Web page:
A balanced approach

Some organizations have taken noise reduction to the extreme, believing effective acoustics will only be achieved when the sound levels in their space are as low as possible. However, just as with other ergonomic factors — such as lighting, temperature and humidity — there is a comfort zone for the volume of sound.

This can be achieved by using a sound-masking system to control the “noise floor” or the level of continuous sound that characterizes the space at any given time.

If this floor is too low, speech and intermittent noises are easily heard and disruptive, even if they are relatively low in volume. The noise floor in offices is often so low that conversations are intelligible from up to 50 feet away.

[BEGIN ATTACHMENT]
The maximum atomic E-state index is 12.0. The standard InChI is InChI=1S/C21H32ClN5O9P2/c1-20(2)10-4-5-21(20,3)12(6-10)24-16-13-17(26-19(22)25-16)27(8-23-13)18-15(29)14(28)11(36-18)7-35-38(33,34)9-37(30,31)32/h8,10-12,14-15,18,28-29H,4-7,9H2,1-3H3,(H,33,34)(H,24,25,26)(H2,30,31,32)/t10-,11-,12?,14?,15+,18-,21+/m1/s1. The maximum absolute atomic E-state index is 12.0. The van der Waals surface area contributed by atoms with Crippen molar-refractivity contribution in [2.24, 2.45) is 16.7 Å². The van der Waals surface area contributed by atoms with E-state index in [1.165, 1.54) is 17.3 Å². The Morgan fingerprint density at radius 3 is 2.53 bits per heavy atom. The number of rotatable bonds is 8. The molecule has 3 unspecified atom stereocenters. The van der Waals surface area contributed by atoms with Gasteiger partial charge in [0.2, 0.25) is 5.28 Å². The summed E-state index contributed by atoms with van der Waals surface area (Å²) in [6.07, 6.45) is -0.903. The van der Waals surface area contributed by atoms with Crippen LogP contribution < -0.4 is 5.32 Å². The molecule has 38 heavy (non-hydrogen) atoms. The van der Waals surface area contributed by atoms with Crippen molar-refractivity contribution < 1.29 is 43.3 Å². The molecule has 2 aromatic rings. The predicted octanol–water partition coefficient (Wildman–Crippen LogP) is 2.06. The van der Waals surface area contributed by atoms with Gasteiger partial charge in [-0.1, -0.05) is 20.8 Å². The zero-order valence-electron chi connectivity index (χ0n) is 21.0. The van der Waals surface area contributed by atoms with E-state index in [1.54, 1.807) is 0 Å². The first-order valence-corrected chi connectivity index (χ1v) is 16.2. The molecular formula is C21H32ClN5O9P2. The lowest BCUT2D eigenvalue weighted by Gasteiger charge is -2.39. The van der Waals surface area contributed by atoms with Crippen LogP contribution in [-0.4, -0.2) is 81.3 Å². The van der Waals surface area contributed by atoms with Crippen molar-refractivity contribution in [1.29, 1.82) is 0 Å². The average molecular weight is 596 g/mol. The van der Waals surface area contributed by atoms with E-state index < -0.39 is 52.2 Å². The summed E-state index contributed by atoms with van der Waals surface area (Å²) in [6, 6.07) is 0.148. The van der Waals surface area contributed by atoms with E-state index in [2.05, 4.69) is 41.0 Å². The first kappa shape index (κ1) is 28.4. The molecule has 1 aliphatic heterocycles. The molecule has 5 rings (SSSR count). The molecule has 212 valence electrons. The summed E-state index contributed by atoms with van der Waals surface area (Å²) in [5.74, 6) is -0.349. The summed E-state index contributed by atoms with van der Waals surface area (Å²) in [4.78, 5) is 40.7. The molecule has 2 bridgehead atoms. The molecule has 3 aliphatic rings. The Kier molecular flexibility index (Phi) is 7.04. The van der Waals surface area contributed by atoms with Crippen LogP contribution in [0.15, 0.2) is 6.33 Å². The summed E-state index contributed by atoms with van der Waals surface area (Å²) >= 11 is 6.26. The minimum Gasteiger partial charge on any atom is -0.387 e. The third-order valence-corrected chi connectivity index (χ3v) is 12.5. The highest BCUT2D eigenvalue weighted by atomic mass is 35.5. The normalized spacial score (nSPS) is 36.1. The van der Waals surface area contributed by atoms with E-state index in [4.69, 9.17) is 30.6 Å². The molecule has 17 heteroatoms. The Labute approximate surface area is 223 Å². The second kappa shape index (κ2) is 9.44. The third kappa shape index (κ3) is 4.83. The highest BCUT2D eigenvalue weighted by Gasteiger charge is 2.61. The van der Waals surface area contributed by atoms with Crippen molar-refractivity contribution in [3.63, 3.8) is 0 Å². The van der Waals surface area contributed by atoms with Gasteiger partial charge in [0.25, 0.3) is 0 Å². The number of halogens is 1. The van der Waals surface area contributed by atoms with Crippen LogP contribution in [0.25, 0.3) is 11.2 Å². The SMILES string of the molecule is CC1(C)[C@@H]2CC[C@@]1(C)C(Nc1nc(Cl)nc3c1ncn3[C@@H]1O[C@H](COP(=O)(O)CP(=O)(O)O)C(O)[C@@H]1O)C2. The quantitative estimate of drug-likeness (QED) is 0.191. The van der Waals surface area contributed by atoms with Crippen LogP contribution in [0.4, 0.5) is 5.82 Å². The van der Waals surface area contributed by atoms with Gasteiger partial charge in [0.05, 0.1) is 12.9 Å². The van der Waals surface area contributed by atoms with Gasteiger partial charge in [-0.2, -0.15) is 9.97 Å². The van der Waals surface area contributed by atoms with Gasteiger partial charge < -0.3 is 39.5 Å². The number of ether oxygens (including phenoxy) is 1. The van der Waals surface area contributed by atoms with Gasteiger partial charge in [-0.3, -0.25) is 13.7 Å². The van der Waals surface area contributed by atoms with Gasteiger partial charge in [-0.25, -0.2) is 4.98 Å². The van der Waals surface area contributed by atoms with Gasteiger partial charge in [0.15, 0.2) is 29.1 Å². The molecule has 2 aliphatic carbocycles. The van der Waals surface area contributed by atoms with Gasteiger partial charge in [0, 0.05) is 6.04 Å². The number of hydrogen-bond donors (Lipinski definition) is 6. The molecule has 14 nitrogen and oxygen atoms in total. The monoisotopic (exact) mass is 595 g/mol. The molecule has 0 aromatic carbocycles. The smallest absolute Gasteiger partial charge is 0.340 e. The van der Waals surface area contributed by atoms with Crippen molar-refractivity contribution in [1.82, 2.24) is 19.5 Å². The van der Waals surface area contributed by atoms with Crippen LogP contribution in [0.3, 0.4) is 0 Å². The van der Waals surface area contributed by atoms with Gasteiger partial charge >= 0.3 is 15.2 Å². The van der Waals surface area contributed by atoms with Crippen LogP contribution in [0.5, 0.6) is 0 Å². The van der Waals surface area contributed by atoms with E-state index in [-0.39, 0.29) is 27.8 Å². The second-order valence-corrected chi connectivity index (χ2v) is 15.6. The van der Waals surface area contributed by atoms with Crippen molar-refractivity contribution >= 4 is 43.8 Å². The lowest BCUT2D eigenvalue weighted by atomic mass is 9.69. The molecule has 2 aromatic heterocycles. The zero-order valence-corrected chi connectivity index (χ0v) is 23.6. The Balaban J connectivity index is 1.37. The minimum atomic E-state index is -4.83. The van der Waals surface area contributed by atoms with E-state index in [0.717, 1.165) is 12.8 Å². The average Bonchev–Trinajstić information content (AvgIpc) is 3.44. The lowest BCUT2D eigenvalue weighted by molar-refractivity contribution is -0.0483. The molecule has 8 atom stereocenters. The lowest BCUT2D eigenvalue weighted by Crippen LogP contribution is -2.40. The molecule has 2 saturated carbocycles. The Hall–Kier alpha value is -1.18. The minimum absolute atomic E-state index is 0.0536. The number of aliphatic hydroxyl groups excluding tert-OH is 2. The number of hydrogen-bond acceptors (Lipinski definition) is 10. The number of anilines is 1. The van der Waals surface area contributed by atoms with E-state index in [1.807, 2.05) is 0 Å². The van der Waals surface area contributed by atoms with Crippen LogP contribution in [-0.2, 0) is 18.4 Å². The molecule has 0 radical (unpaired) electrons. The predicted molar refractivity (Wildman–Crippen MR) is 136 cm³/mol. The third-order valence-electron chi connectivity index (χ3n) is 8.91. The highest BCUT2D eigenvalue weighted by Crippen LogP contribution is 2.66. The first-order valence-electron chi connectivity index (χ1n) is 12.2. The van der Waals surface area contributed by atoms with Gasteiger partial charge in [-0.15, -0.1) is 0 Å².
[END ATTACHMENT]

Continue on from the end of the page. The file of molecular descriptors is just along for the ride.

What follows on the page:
Sometimes noises can be reduced or eliminated by the simplest of interventions.

Behaviour is a good place to start, but the environment itself must support both quiet work and interaction by providing sufficient acoustical control to manage reasonable noises.

Furthermore, there needs to be a balanced combination of all methods of noise control, because each one contributes to the overall result.

Niklas Moeller is vice-president of K.R. Moeller Associates in Burlington, Ont., a developer and manufacturer of sound-masking technology. For more information, visit www.logison.com or www.soundmaskingblog.com.